As winter sets in and the chill of air creates a need for warmth, we often turn to hot beverages. Coffee is a great option since it provides such abundant amounts of antioxidants but many coffee specialty drinks can be loaded with aging sugars and saturated fats. How can you still hold a warm mug and still get plenty of beautifying properties? Choose tea!
When a consumer is looking for a tea, they have a wide range of choices and all of these choices have healing benefits to the body. These benefits are derived from polyphenols (chemical substances that help fight disease) that are contained in the leaves and buds of the tea.
I A recent study (1) reviewing the antioxidant activity of 21 plant and herb extracts found that white tea had more beneficial polyphenols that other substances analyzed. This high polyphenol count may have something to do with the processing of white tea compared to other teas. White tea is made from the first leaves and buds and do not go through the process of fermentation that green or black teas do, making it the least processed of the three. Thus, white tea may have more of the active ingredients that effect human cells, making it a more potent defender against certain cancers, heart disease and stroke than its green and black cousins. Additionally, some studies have linked white tea to the reduction of bacterial infection, wrinkles and joint problems.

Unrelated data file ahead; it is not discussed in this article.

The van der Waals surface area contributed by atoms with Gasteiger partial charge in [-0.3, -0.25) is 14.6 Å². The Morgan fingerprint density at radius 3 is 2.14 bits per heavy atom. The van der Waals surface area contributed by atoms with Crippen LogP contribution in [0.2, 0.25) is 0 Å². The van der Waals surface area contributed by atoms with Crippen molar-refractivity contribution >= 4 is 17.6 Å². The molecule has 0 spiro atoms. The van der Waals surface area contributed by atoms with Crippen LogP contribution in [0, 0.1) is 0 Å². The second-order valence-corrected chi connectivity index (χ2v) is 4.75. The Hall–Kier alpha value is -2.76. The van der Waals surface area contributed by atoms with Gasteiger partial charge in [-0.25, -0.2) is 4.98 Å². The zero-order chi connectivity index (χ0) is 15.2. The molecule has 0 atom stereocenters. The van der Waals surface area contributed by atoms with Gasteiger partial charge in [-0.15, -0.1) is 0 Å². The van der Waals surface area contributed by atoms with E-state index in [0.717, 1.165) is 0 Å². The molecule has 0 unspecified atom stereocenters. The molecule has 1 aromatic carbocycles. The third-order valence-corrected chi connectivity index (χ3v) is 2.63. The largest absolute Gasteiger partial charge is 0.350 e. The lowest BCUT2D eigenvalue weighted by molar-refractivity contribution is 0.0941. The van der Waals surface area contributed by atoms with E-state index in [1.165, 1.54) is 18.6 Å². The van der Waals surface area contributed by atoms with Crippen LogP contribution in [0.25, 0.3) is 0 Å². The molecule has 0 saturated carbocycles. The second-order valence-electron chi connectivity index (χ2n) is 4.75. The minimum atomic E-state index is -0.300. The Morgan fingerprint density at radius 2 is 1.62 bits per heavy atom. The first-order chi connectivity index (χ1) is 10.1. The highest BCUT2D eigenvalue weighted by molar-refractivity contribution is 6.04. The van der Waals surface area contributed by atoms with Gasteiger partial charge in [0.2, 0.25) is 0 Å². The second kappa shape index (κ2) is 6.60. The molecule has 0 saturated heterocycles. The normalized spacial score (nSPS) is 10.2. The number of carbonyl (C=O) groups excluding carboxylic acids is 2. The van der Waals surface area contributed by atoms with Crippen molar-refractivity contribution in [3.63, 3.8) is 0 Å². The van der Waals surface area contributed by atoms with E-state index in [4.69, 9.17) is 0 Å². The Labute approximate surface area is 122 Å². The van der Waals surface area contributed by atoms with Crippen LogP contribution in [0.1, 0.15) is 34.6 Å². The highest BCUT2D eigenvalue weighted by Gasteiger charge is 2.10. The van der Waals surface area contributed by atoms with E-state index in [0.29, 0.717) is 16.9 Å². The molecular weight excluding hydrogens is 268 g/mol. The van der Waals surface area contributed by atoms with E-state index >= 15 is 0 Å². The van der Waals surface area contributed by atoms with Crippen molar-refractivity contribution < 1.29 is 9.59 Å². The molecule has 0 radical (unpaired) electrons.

Made from fresh leaves from the Camellia sinesis plant, green tea has been a superstar in the tea world, mainly for its documented benefits of cancer prevention. Several studies have shown that catechins in green tea help to not only destroy cancer cells but prevent new ones from occurring by inhibiting the enzymes that cancer cells need to grow. One of the largest studies, in Chinese women, found that consumption of green tea actually cut the risk of colorectal cancer in half. Green tea has also been shown to help support bone growth, prevent blood clots and hardening of the arteries, and even slow the rate of progression of dementia.
1. Tamsyn SA Thring, Pauline Hili, Declan P Naughton. Anti-collagenase, anti-elastase and anti-oxidant activities of extracts from 21 plants. BMC Complementary and Alternative Medicine, 2009. 2. Interactions between flavonoids and proteins: effect on the total antioxidant capacity. J Agric Food Chem. 2002 Feb 27;50(5):1184-7.
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